Marnie Giuranna (Finastra) - We're definitely spending the majority of our time - and I really recommend anyone starting a program doing so - with account insights. I think, it is really, really important. It's, you have to know - you can't build a targeted program if you don't know the customer, if you don't know what the customer is doing, what the strategy is. You simply can't.
Of course, also the data and the right personas are important. But the account insight is the piece that we really spend a lot of budget because we engage an external Agency a lot of the time. Because, I mean, yeah, we spend the budget, we have a briefing call with the Agency. The Agency is well-experienced. Does it - it's day in and day out they do this.
However, then we get a deliverable, and the deliverable is huge, as I said, Sometimes it's 80-100 slides with a lot of information, with a lot of links to click... ...that opens an entire world of information. And so reading, digesting and processing, basically this insight takes really, really, really a lot of time. And this is the only way to then do a work on a targeted value prop.
This is another building block that we spend a lot of time on. Last year we even did for two select accounts, we did an account manifesto which is actually nothing else than a targeted value prop. And almost a promise, a Finastra promise to the account to solve its pain points or issues with our solutions.
Declan (strategicabm) - Yeah, so it's and all that work you've done ends up helping you to show the client that you know them.
Marnie Giuranna (Finastra) - Yeah, exactly. Exactly, I think, this is an even, if I can add one thing more, even doing little things like an executive profiling. So okay, this is probably if we spot a person that could really open inside the account, that could really open doors to further conversation, we let the Agency do an exact profiling.
And even just to give you an example, we discovered that in one interview one of our target execs was just talking about his free time, his spare time taking the two kids to do horse riding lessons. So, I mean, knowing this little bit, this thing, we just send them as a present a book about horses, for instance. Which is a small present. It is something that you can do because it's a low value.
But imagine you getting from your vendor or yeah, your vendor getting something like this. It adds a lot of value. It's in these little things and these little details that you show that you're caring about them and you know them.
Declan (strategicabm) - Yeah, it's funny, isn't it? Because you have to do it in a way that is not creepy. You’ve got to do it in a way that is not kind of like, why are they doing this? Why are they digging around in my history?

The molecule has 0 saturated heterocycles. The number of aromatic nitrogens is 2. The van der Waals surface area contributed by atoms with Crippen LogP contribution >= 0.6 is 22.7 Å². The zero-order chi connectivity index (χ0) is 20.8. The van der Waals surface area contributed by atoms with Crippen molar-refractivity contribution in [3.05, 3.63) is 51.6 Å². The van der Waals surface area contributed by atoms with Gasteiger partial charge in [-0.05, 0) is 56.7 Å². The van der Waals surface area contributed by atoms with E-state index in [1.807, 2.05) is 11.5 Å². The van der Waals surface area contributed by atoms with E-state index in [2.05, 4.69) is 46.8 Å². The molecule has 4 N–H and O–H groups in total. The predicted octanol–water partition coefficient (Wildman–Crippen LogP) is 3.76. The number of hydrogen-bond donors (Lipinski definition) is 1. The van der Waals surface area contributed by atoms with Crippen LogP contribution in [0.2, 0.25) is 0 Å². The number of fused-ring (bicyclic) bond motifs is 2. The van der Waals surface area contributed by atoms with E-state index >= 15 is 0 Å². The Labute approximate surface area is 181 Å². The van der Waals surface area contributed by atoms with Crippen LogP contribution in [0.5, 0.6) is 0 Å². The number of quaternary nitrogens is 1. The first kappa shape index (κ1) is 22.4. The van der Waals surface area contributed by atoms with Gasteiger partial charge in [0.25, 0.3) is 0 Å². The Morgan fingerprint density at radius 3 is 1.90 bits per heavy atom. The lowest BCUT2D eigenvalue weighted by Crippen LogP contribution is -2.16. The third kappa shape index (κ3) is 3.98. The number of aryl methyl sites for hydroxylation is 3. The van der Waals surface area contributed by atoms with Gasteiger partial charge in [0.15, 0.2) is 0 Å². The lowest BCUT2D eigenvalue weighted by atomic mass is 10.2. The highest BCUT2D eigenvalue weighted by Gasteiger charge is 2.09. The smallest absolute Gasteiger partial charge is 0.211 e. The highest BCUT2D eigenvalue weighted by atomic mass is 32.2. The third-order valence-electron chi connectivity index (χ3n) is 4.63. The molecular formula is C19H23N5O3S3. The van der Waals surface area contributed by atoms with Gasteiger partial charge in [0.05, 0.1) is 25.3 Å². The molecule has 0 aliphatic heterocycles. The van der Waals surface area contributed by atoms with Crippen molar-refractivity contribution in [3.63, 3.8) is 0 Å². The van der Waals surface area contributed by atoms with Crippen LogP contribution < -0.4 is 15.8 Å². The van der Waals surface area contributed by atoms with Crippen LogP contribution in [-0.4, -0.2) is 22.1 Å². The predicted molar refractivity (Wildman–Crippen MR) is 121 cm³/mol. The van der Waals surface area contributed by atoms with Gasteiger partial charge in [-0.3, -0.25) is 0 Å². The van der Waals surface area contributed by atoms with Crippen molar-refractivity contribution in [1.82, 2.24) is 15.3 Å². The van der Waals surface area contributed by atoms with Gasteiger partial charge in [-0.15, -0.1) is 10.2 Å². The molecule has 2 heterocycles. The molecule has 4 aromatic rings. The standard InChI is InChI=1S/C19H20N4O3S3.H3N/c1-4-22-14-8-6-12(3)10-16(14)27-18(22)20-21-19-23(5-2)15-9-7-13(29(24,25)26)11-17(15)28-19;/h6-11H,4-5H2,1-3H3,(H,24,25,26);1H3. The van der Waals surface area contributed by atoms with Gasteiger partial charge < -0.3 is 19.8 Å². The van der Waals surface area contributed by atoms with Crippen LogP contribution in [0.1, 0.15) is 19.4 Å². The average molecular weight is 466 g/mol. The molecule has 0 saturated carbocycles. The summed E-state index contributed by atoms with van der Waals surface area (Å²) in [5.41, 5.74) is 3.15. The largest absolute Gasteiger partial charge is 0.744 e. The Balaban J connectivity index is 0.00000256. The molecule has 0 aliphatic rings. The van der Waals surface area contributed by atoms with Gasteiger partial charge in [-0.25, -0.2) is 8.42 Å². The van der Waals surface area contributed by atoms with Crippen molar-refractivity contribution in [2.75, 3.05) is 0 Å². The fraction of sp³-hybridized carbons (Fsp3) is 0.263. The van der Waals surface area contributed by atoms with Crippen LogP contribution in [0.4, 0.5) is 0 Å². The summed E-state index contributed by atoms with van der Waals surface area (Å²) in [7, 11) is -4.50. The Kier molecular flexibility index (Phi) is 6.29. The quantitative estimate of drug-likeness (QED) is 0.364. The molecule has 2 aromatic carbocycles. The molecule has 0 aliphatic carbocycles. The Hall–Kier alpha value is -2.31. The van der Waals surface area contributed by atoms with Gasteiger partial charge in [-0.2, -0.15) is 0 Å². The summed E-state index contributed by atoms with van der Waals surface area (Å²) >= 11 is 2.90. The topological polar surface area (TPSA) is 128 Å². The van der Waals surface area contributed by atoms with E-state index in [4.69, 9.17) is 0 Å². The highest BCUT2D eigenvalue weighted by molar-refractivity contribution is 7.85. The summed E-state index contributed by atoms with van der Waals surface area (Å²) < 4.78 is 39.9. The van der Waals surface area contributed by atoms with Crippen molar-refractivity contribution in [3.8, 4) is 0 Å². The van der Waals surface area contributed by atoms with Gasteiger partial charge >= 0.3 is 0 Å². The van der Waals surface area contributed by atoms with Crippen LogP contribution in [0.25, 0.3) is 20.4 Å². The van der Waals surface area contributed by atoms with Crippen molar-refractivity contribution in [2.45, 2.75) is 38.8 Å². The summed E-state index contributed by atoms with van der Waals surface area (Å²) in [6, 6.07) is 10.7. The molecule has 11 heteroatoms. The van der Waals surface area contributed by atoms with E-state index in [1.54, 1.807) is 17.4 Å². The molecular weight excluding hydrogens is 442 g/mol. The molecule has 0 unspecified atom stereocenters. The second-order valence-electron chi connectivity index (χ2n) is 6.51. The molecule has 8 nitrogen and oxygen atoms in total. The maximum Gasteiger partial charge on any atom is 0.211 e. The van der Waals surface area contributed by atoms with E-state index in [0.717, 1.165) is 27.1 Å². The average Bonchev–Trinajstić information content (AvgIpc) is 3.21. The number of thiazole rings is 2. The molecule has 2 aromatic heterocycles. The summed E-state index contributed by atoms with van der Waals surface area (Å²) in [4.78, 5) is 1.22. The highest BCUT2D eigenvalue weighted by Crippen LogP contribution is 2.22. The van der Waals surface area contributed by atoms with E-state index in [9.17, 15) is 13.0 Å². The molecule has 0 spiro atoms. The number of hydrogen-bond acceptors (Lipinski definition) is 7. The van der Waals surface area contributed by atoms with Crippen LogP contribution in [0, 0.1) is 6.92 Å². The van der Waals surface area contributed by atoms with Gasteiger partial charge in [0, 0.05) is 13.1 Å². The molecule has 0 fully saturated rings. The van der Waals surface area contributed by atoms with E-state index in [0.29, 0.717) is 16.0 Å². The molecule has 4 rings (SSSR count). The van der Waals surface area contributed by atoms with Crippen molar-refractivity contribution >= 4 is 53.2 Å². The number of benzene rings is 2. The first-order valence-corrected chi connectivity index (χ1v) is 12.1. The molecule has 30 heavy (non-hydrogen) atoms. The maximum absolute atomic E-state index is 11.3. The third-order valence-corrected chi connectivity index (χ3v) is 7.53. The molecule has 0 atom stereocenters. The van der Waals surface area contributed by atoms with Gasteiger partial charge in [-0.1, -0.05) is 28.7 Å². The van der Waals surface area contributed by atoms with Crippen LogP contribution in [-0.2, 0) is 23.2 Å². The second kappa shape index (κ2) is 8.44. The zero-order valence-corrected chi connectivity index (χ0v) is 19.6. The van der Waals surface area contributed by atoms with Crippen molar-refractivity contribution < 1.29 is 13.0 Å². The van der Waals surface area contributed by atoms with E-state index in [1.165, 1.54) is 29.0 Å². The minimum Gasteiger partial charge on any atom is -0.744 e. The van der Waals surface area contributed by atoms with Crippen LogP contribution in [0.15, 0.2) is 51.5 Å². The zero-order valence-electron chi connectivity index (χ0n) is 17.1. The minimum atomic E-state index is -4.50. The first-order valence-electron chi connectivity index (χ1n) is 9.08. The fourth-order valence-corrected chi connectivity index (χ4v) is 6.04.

But if you do it in a way that is very natural, that is, like you said, you've mentioned about horse riding, or an example I remember with our Agency, we were trying to onboard a prospect that was interested in ABM services and the deal was stuck. Because sometimes deals get stuck because they get other priorities, other things come in. It happens to all of us. So the deal got a little bit stuck. So we kind of did some research and we found out that she was very interested in netball, which is a sport.
Yeah, and so we managed to work out. We kind of guessed what size her shoe was, and got these beautiful netball shoes and we sent them to her in the post. And then we actually guessed correctly her shoe size. And we put a little personalized note to say to, hey, look, like you do with the horse book.
And she basically said, "Look, guys, what you've done for me, how you found that out, how you knew that I was a netball fanatic, how you guessed my shoe size, can you please do this for me and my clients, because I love it?" And so it's exactly the same thing that you just mentioned. It's just that level of connectivity, that level of connection, that level of emotion, that level of, connect with me in a way, show me you know me, right?
Marnie Giuranna (Finastra) - Exactly.
Declan (strategicabm) - So Marnie, just two short questions to finish off, because you've been so, so generous with your time today. ABM. What do you think is the hardest thing about ABM?
Marnie Giuranna (Finastra) - I think it's just to act with a sales mindset, to be customer-focused, customer-centric, to speak their language so that you get understood. And also to speak the same language of your major stakeholders, which is the Sales Account Director.
Declan (strategicabm) - Yeah, I think, I would definitely, definitely agree with that. Speaking the language of sales is so so important and not talking about MQLs and SQLs, which basically salespeople just go ‘don't talk to me about MQLs and SQLs’.
So very, very last question. Advice - for companies who are thinking about starting their ABM journey, or perhaps are not as advanced as you are at Finastra, and have just started. What's the one piece of advice you would give them for their ABM journey?
Marnie Giuranna (Finastra) - Okay, considering also my experience, start small. Start small. Just a few accounts, set up your KPIs in a realistic way or your goals in a realistic way. Select the accounts together with the Account Directors and keep them engaged. Very simple.
Declan (strategicabm) - Very simple, but very effective. That's great advice to finish off, Marnie. Thank you so much for your time. Grazie mille. It's been an absolute pleasure speaking to you today about ABM and all the best for the future.
Marnie Giuranna (Finastra) - Thank you, Declan. Really nice. I really, really enjoyed it, thank you.
Declan (strategicabm) -Thanks, Marnie.